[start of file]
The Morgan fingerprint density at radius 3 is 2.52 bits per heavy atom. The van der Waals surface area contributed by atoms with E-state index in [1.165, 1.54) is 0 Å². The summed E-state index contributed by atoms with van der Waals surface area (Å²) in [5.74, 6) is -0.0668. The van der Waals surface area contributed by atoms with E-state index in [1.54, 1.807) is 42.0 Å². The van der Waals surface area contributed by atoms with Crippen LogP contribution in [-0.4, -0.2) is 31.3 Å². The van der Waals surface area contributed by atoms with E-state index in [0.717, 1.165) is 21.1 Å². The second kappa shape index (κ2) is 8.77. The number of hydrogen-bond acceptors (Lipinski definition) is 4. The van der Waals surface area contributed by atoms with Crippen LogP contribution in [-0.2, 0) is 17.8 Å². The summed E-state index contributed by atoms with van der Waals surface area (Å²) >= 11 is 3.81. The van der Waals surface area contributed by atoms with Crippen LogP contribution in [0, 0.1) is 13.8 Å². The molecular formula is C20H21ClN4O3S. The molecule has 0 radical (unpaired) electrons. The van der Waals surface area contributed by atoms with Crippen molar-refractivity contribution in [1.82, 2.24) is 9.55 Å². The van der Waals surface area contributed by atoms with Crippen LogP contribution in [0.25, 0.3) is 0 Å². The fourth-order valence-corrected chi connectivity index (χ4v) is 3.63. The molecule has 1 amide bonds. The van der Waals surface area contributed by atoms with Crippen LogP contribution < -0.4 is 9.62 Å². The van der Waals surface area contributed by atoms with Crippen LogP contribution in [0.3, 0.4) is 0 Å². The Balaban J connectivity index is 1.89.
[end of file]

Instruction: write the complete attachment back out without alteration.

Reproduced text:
The Morgan fingerprint density at radius 3 is 2.52 bits per heavy atom. The van der Waals surface area contributed by atoms with E-state index in [1.165, 1.54) is 0 Å². The summed E-state index contributed by atoms with van der Waals surface area (Å²) in [5.74, 6) is -0.0668. The van der Waals surface area contributed by atoms with E-state index in [1.54, 1.807) is 42.0 Å². The van der Waals surface area contributed by atoms with Crippen LogP contribution in [-0.4, -0.2) is 31.3 Å². The van der Waals surface area contributed by atoms with E-state index in [0.717, 1.165) is 21.1 Å². The second kappa shape index (κ2) is 8.77. The number of hydrogen-bond acceptors (Lipinski definition) is 4. The van der Waals surface area contributed by atoms with Crippen LogP contribution in [-0.2, 0) is 17.8 Å². The summed E-state index contributed by atoms with van der Waals surface area (Å²) >= 11 is 3.81. The van der Waals surface area contributed by atoms with Crippen LogP contribution in [0, 0.1) is 13.8 Å². The molecular formula is C20H21ClN4O3S. The molecule has 0 radical (unpaired) electrons. The van der Waals surface area contributed by atoms with Crippen molar-refractivity contribution in [1.82, 2.24) is 9.55 Å². The van der Waals surface area contributed by atoms with Crippen LogP contribution in [0.25, 0.3) is 0 Å². The fourth-order valence-corrected chi connectivity index (χ4v) is 3.63. The molecule has 1 amide bonds. The van der Waals surface area contributed by atoms with Crippen LogP contribution < -0.4 is 9.62 Å². The van der Waals surface area contributed by atoms with Crippen LogP contribution in [0.3, 0.4) is 0 Å². The Balaban J connectivity index is 1.89.